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Timothy Sheader made a brave decision when he introduced 20th century classics to the Open Air Theatre, but boy has it paid off. The Crucible led the way, Lord of the Flies & To Kill a Mockingbird confirmed his wisdom and now All My Sons proves conclusively that this space can be great for modern drama as well as Shakespeare and musicals. Set over one day, the onset of natural darkness co-incides with the heightening of the drama – and for once planes flying overhead have some connection with what’s happening onstage!

Arthur Miller’s play is based on a true story and is influenced by both Greek tragedy and Ibsen’s The Wild Duck. It centres on the post-war all-American suburbia of the Keller family. Son Larry went missing in action towards the end of the war and son Chris now works with his dad Joe in the family engineering firm. Joe’s former business partner Steve is in prison for allowing faulty aircraft parts to be supplied to the US Air Force, resulting in more than twenty deaths. Some, including neighbour Sue, believe he’s the fall guy for Joe who is really to blame. Mom Kate is convinced Larry is still alive 3.5 years on, egged on my neighbour Frank’s horoscopes. Chris wants to marry Larry’s sweetheart Ann, Steve’s daughter. Then Anne’s brother George arrives and the truth is revealed, propelling the drama to its tragic conclusion.

This was only Miller’s second (produced) play and the first of four classics over a ten year period from 1946 to 1955.There isn’t a wasted moment or unnecessary line and every character has a purpose. In Sheader’s fine production, the first act lulls you into a false sense of security which heightens the tension of the second act before bringing a passionate emotionality to the third. I wasn’t sure about Lizzie Clachan’s billboard house at first, but it grew on me. Brid Brennan is magnificent as Kate and Tom Mannion plays Joe ‘s transition from denial to confession brilliantly. Charles Aitkin is excellent as Chris, as is Amy Nuttall as Ann and there ‘s a fine supporting cast.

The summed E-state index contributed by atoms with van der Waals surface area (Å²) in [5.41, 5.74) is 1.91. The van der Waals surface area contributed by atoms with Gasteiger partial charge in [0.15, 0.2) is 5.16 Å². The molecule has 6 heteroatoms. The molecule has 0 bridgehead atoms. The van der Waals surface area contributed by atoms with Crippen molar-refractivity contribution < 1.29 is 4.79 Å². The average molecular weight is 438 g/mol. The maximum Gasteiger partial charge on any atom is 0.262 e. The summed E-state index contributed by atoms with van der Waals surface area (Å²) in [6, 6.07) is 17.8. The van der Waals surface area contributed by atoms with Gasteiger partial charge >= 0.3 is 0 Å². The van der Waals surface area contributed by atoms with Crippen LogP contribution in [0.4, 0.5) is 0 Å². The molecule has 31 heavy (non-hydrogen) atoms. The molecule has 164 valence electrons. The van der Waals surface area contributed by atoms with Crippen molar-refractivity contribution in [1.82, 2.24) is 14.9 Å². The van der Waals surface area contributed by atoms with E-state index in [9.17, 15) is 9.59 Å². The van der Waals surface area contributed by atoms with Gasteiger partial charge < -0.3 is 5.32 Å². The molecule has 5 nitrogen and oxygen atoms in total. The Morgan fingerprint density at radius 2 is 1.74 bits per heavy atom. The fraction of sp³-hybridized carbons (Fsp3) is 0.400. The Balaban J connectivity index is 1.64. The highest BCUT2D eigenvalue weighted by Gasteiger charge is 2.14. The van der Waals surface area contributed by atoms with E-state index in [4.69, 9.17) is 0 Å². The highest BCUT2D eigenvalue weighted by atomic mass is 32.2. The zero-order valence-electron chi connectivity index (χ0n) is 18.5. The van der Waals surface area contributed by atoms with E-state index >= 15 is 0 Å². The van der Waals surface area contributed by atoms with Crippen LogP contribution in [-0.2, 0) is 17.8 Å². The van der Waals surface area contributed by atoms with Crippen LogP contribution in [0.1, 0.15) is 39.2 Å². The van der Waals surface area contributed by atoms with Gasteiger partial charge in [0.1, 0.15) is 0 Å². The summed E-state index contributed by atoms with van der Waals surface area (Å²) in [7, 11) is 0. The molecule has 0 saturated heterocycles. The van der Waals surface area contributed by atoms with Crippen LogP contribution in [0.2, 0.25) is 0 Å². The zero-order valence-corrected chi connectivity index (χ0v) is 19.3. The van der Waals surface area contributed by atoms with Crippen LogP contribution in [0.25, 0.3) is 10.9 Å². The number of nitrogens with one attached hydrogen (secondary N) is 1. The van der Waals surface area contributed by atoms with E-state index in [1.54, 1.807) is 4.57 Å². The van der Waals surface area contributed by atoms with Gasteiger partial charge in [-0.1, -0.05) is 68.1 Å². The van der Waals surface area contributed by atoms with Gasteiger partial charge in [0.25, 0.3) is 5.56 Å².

Because of the weather, it took two attempts before I saw this, but I’m glad I persisted. It’s a lot better than the (paid) critics would have you believe; a fine revival indeed.

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There are lots of interesting strands to this Conor McPherson play. It’s set in colonial Ireland in the early 19th century where the landowners and their tenant farmers are struggling, the former to maintain their aristocratic lifestyles and the latter to survive. Against this sociopolitical backdrop, there’s the story of one family’s solution to their economic crisis (marry off the daughter!) and the hopelessness of love across the class divide. Add to that a supernatural layer, and you have the recipe for what should be a very good play.

Where it goes wrong is that it doesn’t make enough of the sociopolitical background and over-plays the supernatural, with a touch of implausibility in the way it handles the infatuation of a member of staff for his mistress. A lot revolves around the defrocked priest and his chum, who come to escort the daughter to her wedding in England, but I never really believed in them. The daughter’s relationship with her mother also seems a lot less respectful than you would expect at this time, as was the over-familiarity between the staff and the family.

Rae Smith’s design brilliantly evokes the stately home in decline, just grand enough but just shabby enough too. The performances of Brid Brennan, Peter McDonald and Caoilfhionn Dunne as the staff are excellent, and Ursula Jones is terrific as the virtually wordless grandmother with a nice range of expressions from indignant to wicked and everything in between. The rest of the performances didn’t convince me though.

It kept my attention but it didn’t really satisfy me. This may be another case where the playwright should not be allowed to direct his own work – no challenge and all that.  A bit of a disappointment, I’m afraid.